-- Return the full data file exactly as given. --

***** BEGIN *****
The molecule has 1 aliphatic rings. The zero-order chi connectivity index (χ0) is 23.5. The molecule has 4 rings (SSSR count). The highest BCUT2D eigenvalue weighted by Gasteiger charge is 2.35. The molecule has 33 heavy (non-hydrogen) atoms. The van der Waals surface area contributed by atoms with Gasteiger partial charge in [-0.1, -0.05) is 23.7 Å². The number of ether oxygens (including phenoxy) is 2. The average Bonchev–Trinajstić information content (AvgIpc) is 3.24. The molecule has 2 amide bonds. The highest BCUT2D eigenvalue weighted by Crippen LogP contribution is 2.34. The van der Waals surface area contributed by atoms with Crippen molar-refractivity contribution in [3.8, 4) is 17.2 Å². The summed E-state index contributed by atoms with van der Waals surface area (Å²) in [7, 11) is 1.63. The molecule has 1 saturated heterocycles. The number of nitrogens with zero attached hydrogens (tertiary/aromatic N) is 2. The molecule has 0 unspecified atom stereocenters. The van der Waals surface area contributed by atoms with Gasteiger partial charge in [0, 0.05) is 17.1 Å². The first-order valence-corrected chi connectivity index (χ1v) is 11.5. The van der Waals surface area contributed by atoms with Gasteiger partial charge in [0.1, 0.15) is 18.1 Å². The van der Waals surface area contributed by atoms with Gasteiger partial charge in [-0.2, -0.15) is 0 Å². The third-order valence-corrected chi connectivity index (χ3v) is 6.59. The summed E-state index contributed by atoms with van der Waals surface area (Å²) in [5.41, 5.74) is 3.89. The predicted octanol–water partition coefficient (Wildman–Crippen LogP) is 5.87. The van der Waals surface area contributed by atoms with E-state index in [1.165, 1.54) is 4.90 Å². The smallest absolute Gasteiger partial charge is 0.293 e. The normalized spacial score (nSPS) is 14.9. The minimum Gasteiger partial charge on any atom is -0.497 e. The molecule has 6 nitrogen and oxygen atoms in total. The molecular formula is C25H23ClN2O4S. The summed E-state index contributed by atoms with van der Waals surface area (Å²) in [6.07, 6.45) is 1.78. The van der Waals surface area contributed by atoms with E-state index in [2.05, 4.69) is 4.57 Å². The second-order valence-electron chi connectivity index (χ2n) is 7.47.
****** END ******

The molecule has 1 aliphatic rings. The zero-order chi connectivity index (χ0) is 23.5. The molecule has 4 rings (SSSR count). The highest BCUT2D eigenvalue weighted by Gasteiger charge is 2.35. The molecule has 33 heavy (non-hydrogen) atoms. The van der Waals surface area contributed by atoms with Gasteiger partial charge in [-0.1, -0.05) is 23.7 Å². The number of ether oxygens (including phenoxy) is 2. The average Bonchev–Trinajstić information content (AvgIpc) is 3.24. The molecule has 2 amide bonds. The highest BCUT2D eigenvalue weighted by Crippen LogP contribution is 2.34. The van der Waals surface area contributed by atoms with Crippen molar-refractivity contribution in [3.8, 4) is 17.2 Å². The summed E-state index contributed by atoms with van der Waals surface area (Å²) in [7, 11) is 1.63. The molecule has 1 saturated heterocycles. The number of nitrogens with zero attached hydrogens (tertiary/aromatic N) is 2. The molecule has 0 unspecified atom stereocenters. The van der Waals surface area contributed by atoms with Gasteiger partial charge in [0, 0.05) is 17.1 Å². The first-order valence-corrected chi connectivity index (χ1v) is 11.5. The van der Waals surface area contributed by atoms with Gasteiger partial charge in [0.1, 0.15) is 18.1 Å². The van der Waals surface area contributed by atoms with Gasteiger partial charge in [-0.2, -0.15) is 0 Å². The third-order valence-corrected chi connectivity index (χ3v) is 6.59. The summed E-state index contributed by atoms with van der Waals surface area (Å²) in [5.41, 5.74) is 3.89. The predicted octanol–water partition coefficient (Wildman–Crippen LogP) is 5.87. The van der Waals surface area contributed by atoms with E-state index in [1.165, 1.54) is 4.90 Å². The smallest absolute Gasteiger partial charge is 0.293 e. The normalized spacial score (nSPS) is 14.9. The minimum Gasteiger partial charge on any atom is -0.497 e. The molecule has 6 nitrogen and oxygen atoms in total. The molecular formula is C25H23ClN2O4S. The summed E-state index contributed by atoms with van der Waals surface area (Å²) in [6.07, 6.45) is 1.78. The van der Waals surface area contributed by atoms with E-state index in [2.05, 4.69) is 4.57 Å². The second-order valence-electron chi connectivity index (χ2n) is 7.47.